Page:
Romance-shaming? Is this a thing? Do some book sellers and librarians look down on romance titles? Though I’ve never come across this phenomenon, I have no doubt it exists. Just “wiki” romance genre, and you’ll find the sub-heading “Critical Attention” that uses a portion of an article written by David Pollard:
“Romances are, in fact, subversive literature: They encourage women to be dissatisfied with inequality, and to set higher expectations for themselves, and they show them ways to achieve those expectations, largely by taming men and, in a way, usurping their power. Romances are arguably the only art form of any kind that portrays women as equal partners with men.”
Alone and out of context, this is a pretty harsh comment on a genre that in 2015 held an almost 20% market share for adult fiction for print books, a statistic that does not take into consideration the overlap into fantasy, suspense, etc. (to read more on this, click here).
[cue sound of screeching brakes]
Starting over now. I began writing this blog four days ago and have come to realize that, at this particular moment in time, there are more important topics about which to blog than romance shaming. Recent events DEMAND that anyone with a voice speak out.
As a writer, I have many opinions. Many, many opinions. Strong opinions. It is VERY difficult for me to not tweet or post about my personal views. But I don’t, because writing romance, for me at least, has always been about telling a story, entertaining the reader, and providing an escape from the rigors of quotidian life.
Many of my tweets take the form of haikus (#HiKu4U). When I write one that is slightly controversial, I highlight it in red, and I don’t tweet it. Today, I tweeted the following:
No advance warning///removes possibility///of giving consent.
#NoMeansNo is always implied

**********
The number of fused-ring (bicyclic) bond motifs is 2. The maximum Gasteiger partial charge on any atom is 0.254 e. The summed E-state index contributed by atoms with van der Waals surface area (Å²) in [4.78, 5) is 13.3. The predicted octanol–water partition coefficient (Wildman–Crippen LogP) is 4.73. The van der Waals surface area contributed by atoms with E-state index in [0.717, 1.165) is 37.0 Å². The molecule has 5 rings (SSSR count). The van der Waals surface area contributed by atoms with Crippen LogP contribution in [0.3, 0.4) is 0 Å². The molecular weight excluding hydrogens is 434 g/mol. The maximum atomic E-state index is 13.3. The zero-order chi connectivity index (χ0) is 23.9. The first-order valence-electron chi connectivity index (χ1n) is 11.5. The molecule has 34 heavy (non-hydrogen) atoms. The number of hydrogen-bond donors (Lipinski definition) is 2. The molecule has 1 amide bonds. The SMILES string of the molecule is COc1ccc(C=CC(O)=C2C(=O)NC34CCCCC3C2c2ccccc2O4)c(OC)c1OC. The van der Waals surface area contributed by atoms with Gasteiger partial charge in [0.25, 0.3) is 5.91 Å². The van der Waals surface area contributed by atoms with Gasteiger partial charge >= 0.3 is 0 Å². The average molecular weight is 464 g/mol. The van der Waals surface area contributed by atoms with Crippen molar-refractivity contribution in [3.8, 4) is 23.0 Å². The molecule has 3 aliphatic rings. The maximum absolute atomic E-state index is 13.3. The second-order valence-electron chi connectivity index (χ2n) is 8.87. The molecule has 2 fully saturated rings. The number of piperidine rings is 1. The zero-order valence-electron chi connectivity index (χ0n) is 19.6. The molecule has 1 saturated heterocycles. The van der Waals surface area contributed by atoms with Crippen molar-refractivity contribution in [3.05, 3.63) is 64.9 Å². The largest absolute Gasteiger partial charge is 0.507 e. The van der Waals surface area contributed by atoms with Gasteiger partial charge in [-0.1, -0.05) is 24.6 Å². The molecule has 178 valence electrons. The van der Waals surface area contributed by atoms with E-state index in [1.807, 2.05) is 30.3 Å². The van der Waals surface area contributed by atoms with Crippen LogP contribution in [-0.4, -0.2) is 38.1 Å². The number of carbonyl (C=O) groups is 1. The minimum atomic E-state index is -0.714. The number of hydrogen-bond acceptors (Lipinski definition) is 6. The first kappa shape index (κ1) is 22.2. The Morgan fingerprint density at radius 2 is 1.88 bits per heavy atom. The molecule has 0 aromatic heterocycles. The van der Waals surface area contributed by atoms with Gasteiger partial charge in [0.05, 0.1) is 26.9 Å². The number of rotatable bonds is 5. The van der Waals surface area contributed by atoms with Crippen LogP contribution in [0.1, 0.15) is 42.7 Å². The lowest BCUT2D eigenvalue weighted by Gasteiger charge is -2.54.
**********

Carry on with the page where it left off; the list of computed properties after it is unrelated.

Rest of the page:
And then, I promptly deleted it. You see, as a new author, I’ve been advised to be careful about tweeting and posting about controversial topics. And then, I happened upon Colleen Halverson’s blog “Stopping the Show.” Wow. Just, wow.
Memories of college at The University of Michigan and going to the bar with my roommates flooded back to me. I recalled the night where a male student reached out with both hands and grabbed my breasts. He turned around and rejoined his buddies, laughing. It turned out that he had a running bet to see how many breasts he could squeeze in one night. At first, I was shocked, then a second later, so pissed! This was when cowboy shoes were in fashion, and mine had fancy metalwork on the toes. I kicked that jerk in his Achilles as hard as I could. He stopped laughing.
And this wasn’t even the worst incident. There were others, ranging from when I was 15 all the way to 20 years old. I just never put too much stock in them, nor did I allow them to make me afraid, because it wasn’t as if I had been actually raped. That debasement fell to one of my college friends at a frat party. I was with her when she saw him again one football Saturday after fearing for her safety for months as she crossed campus, going from one class to the next. That evening, he smiled at her like they were friends; she smashed a bottle over his head. My friend ended up in the emergency room with deep lacerations in her hand; he ended up getting kicked out of the bar for the night. One night. She never reported it to the police. The emergency room doctors did not include it in her chart. They stitched her up and sent her on her way; it was months later, after all.
Watching the news, and waiting for tonight’s debate, I look at my children. I have twin fourteen-year-old boys. And I have friends who have teenaged girls. I am so relieved to not have to worry as much as they do. There’s an old adage: with a son, parents worry about one penis; with a daughter, they worry about all the penises. Crude? Absolutely. But it is so true. And it is so wrong. To responsibly raise boys, I HAVE to care about my friends’ daughters. I have to worry about all of the penises.
I must do this to help break this Culture of Rape. I have to have honest and really awkward conversations with my boys. My husband and I must talk to them about respecting women. We have to discuss what is going on in the world, and how this craziness relates to our family and to them personally. If Trump’s leaked comments and the accusations against Clinton have done anything, they have made women and men speak up against a vicious cycle. This is not political. This is not controversial. This is reality, and tonight I will join the thousands of others and raise my voice. I hope you will join me and raise yours.
p.s. I have to add the link for David Pollard’s article: “The Romance Novel: Literature of Liberation” where he writes:
“So, brava, writers and readers of romances! You are a breath of innovation in a creatively moribund industry, and, despite the sneers, an important force in the liberation of women. Now if only someone could invent a subtle and engaging genre of literature we could use to educate men…”